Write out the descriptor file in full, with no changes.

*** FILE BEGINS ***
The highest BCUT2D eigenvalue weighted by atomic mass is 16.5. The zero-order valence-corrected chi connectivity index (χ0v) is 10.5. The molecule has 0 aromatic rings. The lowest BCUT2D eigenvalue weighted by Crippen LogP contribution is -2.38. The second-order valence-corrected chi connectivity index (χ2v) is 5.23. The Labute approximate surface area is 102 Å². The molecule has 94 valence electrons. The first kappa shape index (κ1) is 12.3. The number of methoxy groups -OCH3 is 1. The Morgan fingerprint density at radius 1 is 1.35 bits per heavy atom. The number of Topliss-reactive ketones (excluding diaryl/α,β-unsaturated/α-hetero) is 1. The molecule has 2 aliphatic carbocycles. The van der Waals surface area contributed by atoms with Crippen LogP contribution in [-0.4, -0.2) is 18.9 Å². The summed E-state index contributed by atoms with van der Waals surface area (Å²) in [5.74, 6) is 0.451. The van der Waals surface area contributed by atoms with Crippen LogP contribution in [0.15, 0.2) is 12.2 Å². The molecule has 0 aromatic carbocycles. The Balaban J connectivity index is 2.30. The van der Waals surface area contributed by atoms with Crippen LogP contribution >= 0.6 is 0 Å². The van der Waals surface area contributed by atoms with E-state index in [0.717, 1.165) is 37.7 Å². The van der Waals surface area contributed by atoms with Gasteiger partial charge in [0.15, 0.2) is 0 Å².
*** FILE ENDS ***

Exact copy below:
The highest BCUT2D eigenvalue weighted by atomic mass is 16.5. The zero-order valence-corrected chi connectivity index (χ0v) is 10.5. The molecule has 0 aromatic rings. The lowest BCUT2D eigenvalue weighted by Crippen LogP contribution is -2.38. The second-order valence-corrected chi connectivity index (χ2v) is 5.23. The Labute approximate surface area is 102 Å². The molecule has 94 valence electrons. The first kappa shape index (κ1) is 12.3. The number of methoxy groups -OCH3 is 1. The Morgan fingerprint density at radius 1 is 1.35 bits per heavy atom. The number of Topliss-reactive ketones (excluding diaryl/α,β-unsaturated/α-hetero) is 1. The molecule has 2 aliphatic carbocycles. The van der Waals surface area contributed by atoms with Crippen LogP contribution in [-0.4, -0.2) is 18.9 Å². The summed E-state index contributed by atoms with van der Waals surface area (Å²) in [5.74, 6) is 0.451. The van der Waals surface area contributed by atoms with Crippen LogP contribution in [0.15, 0.2) is 12.2 Å². The molecule has 0 aromatic carbocycles. The Balaban J connectivity index is 2.30. The van der Waals surface area contributed by atoms with Crippen LogP contribution >= 0.6 is 0 Å². The van der Waals surface area contributed by atoms with E-state index in [0.717, 1.165) is 37.7 Å². The van der Waals surface area contributed by atoms with Gasteiger partial charge in [0.15, 0.2) is 0 Å².